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Companies spend millions of dollars on employee engagement programs and often wonder if it is really worth it. It’s a good question to ask considering that same money could be used for bonuses or other employee rewards. Another question is, how many programs should a company offer and how often?

There is no exact science when it comes to offering employee engagement programs as to the quantity and frequency to ensure success. What we “do know” is that once your company commits to rolling out a program or series, it is important to continuously reinforce and check in on the results based on the results/objectives you have set. Consistency is key to ensure that employees understand the genuine commitment that you are making to their professional and personal well-being. In short, the goal should be to create an improved employee experience that becomes a part of the culture and not just a trend that comes and goes.

We have found that companies who invest in employee experience outperform those that do not offer these benefits. They’re four times as profitable, according to analysis of 250 organizations (see chart right) in terms of: employee growth, average revenue, average profit, revenue per employee and profit per employee.

Furthermore, companies that invest in their employees’ experience enjoy higher average stock prices (see second chart below). Again, how much to spend, how often and how many programs to implement is something that your organization will need to experiment with. A frequency of once per quarter, according to our research, is a good place to start and might be ideal for both the costs and the time needed to plan and promote.  Follow up or refresher sessions are key in terms of measuring the actual ROI for your curriculum.

How investing in employees chartBased on the research evidence we have included in this article and our understanding of which companies have the most engaged and ‘happy’ employees, we highly recommend any life science organization (large or small) should enhance or start a formal employee experience program. It’s possible your current HR team could manage it, though if your organization is large, it will most likely require designating (or hiring) one person who will be dedicated to overseeing the process. Most importantly, make sure to create a comprehensive strategy for obtaining transparent feedback from your employees so that you can measure the success of your curriculum and continuously improve your program(s).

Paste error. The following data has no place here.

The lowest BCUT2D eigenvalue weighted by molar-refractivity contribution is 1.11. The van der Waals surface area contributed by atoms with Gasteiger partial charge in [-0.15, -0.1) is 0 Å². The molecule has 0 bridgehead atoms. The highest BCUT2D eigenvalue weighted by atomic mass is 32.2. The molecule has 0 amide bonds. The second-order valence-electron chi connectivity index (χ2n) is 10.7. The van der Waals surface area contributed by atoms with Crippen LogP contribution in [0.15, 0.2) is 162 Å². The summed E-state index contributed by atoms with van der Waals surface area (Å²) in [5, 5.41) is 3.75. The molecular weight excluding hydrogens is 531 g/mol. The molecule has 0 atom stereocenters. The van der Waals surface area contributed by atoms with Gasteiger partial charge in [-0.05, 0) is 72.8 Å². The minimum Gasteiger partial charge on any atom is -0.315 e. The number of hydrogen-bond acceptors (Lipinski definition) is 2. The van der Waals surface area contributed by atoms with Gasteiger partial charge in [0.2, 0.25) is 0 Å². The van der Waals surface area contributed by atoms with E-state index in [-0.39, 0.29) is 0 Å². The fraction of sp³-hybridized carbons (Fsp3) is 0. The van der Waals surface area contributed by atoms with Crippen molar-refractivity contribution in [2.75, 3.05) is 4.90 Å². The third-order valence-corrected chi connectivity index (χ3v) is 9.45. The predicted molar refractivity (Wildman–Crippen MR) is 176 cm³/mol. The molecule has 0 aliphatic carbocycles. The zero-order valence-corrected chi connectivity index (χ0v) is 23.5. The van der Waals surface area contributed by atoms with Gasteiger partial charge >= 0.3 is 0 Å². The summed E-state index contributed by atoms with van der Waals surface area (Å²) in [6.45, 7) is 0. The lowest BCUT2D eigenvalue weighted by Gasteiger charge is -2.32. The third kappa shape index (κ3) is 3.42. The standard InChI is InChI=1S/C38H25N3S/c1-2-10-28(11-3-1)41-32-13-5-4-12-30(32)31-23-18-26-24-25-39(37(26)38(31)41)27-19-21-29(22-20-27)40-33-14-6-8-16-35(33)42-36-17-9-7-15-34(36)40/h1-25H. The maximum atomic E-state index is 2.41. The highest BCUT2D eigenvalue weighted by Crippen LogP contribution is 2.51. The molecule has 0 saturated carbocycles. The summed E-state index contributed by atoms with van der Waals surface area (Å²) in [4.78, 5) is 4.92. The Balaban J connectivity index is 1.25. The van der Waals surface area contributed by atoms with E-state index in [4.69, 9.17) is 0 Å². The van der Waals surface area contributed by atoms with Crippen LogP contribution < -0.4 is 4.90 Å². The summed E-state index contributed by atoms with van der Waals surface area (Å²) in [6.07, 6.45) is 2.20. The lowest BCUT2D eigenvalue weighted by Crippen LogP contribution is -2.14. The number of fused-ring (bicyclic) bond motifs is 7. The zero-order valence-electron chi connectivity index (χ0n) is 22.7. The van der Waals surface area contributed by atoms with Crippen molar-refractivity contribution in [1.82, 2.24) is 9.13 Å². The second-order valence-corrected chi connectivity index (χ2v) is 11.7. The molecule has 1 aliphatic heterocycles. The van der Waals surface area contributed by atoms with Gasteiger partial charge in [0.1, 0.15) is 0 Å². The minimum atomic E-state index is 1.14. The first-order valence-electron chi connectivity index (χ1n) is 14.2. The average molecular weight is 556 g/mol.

Every program/event does not have to cost thousands of dollars. Simply planning a day of volunteering at a local school or hospital for instance can really pay dividends with employees (and your community). Focus on how people experience your organization day to day and any events that are planned just become a part of that overall experience. Look at your workspace from the parking lot to the bathroom and find out what things can be improved from the smallest to the largest. Simply letting everyone leave a half an hour early on Friday can make a big difference.  Clearly, more involved formal training, outings, retreats and creative benefits like free gym memberships or a relaxed vacation policy can go a long way in enhancing employee satisfaction, so budgeting will certainly come into play.

You want to foster a feeling of purpose and belonging within your company and community. When employees feel like they are an important part of something and not just a number, your company will reap the benefits in more ways than one.